Fact: While living in Klamath Falls, I interviewed a high school student who waited in line 16 hours for the sixth ‘Harry Potter’ film’s midnight premiere.
That’s 8 a.m. to midnight in the same lawn chair. Nice kid. Steroid-strong passion for the young adult fantasy series that’s yielded millions of thick books that can double as bricks in a pinch. His sister put leftover Chinese food in Tupperware for him. He also had a Nintendo DS for when the button mashing urges got strong.
Truth time: He was insane.They all were.
“They” being the masses that joined him dressed like the pupils of Hogwarts: high school students, adults, parents, smokers, non-smokers, introverts, extroverts, bookworms, variety packs. They compared Dark Mark tattoos and had wizard’s duels with handcrafted wands and knew all the made up words.
I’m not withholding judgment because there’s no judgment to withhold. I admire these folks. It’s EASY to clam up and try and find mainstream acceptance through faux-apathy; to be a true-blue fan of something and just about shriek with glee the moment it’s MENTIONED makes you genuine, genuine because there are just too many things in the world to NOT be interested in at least one of them.
Which brings us to now, just days before the release of the the first installment in the J.R.R. Tolkien-adapted ‘The Hobbit’ trilogy that serves as a prequel to ‘Lord of the Rings.’
You want to talk about conniption-inducing subjects? ‘The Hobbit’ and ‘Lord of the Rings’ are pretty close to the top of my list, just below comics and one or two rungs up from Denver Broncos football. And honestly, it should be higher. It should be king. It was my gateway drug, after all. My dad read it to me when I was six years old. I’ve read it five or six times since then.
Then there was the demented Rankin & Bass cartoon. Remember this?
I have to imagine this passion exists for at least a dozen others who will undoubtedly be in line at Tinseltown for “The Hobbit: An Unexpected Journey” late Thursday night. The folks who quote passages, have lengthy discussions on the mythology, argue over story interpretations, etc.
Just an FYI for parents who bring their kids: don’t be scared of these folks. They’re completely harmless. They want an escape just like you. The only difference is that if the opportunity presented itself, they’d leave this place and jump through the screen into Tolkien’s rich, fantastic world, never look back.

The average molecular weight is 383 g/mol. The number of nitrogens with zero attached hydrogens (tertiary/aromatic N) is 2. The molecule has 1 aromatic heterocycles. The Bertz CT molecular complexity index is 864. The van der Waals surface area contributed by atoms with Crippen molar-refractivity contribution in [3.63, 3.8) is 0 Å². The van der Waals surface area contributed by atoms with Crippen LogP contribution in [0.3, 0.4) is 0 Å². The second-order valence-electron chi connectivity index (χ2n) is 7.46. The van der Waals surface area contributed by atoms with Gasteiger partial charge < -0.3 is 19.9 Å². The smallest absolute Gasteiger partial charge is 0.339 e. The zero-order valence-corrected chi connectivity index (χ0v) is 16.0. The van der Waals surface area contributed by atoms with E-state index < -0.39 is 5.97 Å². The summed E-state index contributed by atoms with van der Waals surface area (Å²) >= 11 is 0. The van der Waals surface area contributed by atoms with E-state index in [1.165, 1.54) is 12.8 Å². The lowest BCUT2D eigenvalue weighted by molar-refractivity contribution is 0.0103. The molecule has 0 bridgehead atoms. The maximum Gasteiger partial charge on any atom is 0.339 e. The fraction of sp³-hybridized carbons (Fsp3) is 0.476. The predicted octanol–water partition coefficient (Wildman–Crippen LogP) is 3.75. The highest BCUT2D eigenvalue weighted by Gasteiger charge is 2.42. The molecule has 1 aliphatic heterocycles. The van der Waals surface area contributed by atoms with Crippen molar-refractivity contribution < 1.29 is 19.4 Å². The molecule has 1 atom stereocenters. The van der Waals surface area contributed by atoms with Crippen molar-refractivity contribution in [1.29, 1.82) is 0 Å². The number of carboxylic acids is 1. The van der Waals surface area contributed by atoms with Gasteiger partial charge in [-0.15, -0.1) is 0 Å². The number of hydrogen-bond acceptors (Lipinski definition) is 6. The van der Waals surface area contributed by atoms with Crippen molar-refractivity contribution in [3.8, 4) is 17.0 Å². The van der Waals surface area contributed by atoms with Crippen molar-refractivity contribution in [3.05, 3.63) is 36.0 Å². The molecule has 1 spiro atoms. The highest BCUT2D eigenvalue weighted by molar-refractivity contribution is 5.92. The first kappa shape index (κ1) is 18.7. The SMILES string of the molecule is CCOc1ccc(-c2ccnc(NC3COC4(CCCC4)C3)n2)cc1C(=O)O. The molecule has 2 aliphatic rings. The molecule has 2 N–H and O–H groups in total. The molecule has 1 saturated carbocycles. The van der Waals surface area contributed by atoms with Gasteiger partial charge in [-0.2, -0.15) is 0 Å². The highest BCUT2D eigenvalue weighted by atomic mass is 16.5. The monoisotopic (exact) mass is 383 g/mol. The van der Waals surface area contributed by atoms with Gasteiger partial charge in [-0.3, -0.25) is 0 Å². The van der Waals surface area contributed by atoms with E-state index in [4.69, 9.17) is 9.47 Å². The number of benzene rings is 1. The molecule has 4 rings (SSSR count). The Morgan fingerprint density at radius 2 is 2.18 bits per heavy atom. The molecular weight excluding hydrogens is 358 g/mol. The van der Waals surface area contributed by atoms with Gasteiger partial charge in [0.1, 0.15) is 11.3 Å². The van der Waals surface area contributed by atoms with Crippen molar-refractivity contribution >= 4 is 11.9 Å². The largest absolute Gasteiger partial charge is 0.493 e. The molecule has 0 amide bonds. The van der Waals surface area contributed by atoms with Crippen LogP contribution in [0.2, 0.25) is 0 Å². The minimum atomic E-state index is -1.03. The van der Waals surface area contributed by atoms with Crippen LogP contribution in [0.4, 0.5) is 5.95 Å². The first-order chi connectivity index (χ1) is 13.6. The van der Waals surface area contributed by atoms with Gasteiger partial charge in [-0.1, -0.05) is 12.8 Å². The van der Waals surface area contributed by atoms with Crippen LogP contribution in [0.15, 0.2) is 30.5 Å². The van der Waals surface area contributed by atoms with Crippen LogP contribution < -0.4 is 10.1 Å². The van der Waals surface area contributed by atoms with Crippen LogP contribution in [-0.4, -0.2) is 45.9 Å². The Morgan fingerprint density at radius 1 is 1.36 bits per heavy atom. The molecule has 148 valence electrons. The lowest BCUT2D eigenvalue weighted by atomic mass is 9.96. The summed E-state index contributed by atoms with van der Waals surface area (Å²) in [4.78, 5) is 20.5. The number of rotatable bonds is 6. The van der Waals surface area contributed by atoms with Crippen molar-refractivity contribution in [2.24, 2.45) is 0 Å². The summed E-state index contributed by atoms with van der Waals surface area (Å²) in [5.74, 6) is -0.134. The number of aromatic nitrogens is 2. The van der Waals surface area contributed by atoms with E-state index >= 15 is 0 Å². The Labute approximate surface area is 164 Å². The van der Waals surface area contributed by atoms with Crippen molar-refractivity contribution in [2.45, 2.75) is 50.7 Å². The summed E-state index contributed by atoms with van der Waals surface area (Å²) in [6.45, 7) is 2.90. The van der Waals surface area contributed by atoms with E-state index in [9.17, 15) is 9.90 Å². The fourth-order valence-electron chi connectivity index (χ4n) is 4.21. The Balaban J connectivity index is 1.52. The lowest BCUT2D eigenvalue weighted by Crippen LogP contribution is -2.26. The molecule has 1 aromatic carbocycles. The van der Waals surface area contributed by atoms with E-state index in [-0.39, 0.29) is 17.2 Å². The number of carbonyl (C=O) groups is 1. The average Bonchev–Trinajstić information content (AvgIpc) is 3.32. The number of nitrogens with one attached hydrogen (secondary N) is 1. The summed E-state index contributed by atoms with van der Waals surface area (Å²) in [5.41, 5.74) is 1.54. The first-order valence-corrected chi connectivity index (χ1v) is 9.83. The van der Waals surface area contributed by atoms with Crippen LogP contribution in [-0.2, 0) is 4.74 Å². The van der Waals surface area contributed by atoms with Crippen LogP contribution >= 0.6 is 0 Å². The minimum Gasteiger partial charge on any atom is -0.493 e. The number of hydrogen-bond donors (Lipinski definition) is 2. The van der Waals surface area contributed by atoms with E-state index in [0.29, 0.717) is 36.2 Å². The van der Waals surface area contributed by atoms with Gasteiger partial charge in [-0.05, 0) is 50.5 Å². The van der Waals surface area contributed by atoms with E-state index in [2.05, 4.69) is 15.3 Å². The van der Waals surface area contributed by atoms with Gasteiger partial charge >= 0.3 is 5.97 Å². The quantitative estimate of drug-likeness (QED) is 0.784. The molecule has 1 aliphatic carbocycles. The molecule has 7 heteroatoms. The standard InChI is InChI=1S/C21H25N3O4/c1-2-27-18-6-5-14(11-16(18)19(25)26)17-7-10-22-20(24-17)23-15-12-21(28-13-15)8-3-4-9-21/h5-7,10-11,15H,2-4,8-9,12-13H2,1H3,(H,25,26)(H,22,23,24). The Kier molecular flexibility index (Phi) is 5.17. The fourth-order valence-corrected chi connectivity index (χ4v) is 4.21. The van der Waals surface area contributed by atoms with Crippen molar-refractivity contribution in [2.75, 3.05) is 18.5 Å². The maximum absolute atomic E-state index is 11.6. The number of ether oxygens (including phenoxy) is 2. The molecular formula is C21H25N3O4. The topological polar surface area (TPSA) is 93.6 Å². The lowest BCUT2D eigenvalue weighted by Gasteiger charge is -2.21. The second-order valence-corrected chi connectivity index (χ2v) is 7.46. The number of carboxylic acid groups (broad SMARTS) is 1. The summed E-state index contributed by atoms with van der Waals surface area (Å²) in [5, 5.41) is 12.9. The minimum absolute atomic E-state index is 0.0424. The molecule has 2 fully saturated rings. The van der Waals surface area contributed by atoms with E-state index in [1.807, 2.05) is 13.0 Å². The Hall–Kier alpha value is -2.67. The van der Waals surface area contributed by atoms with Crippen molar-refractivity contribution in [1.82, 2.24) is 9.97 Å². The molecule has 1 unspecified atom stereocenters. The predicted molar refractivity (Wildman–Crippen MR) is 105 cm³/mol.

I did, the beginning at least. My wife pulled me outside and pointed it out to me. Clouds crept across the silver-white glow as the temporary fade began; a mustache – or eyebrow, I suppose, depending on your position – that came and went.
Those free Nature’s IMAX features are fun to watch for a little bit, but I’m learning to hate them, too. In the newsroom, whenever there is a slew of over-caffeinated mayhem in the area, we tend to “blame” it on the moon, usually on a full one or an eclipse. This week’s been no different.
Point is, we’ve been plenty busy. Do I think, absolutely, that the eclipse is to blame? No. Do I wonder about the connection from time to time? I’m imaginative and speculative enough to say yes. Not that that’s not completely insane.
But give me a break. We are 15 days out from the Apocalypse, after all. At least that’s the story folks who don’t take two minutes to look at Wikipedia are stuck with. The Mayans, ancient peoples who probably knew about the aforementioned lunar eclipse in great detail – they were the NASA of ancient civilizations; true story – said the world isn’t actually ending. Whatever deity they believed in is essentially hitting the F5 key. Or something.
Still, the idea that the undead will rise up and swarm over the planet like fleas, or that an asteroid will shred the atmosphere and do a cannonball into the Pacific Ocean that yields a miles-high tidal wave is much more exciting. Eclipses suddenly become something more than temporary, lovely reminders of how vast and amazing our universe is, mutating into harbingers of tragedy instead. If we choose to look at it that way. Or maybe we just can’t help thinking this is all just going to fade out someday soon, despite assurances from the U.S. government that Dec. 21, 2012 is not that day.
Still, despite the logic, these over-the-top non-possibilities are embedded deep in my brain box, latched on tight with quality ice axes and hooks.
“There’s too much nifty stuff coming up,” these parasitic thoughts whisper at times. “The ‘Deathstroke’ comic just got a new writer/artist team. ‘The Hobbit’ is coming out in theaters. You and your wife are heading out to Colorado Dec. 22! Dwell on this nightmarish fantasy that you’ll never get to experience any of it! Enable this Mayan Apocalypse garbage!”
So I do, albeit occasionally. I’ll glance at the sky and wonder what it would look like if the whole thing was burning while swarms of red-eyed undead overran city streets below; because my imaginative side is just that hyperactive. My rational side typically mumbles in these moments and gets shouted down.
But then my imaginative side’s espresso/Four Loko buzz wears off, and it takes a nap.
This is a blog for southern Oregonians to check in on all things geek. Sci-fi, history, comics, movies, video/photo and anything else that would have gotten you shut in a locker in high school. Have fun. Read Full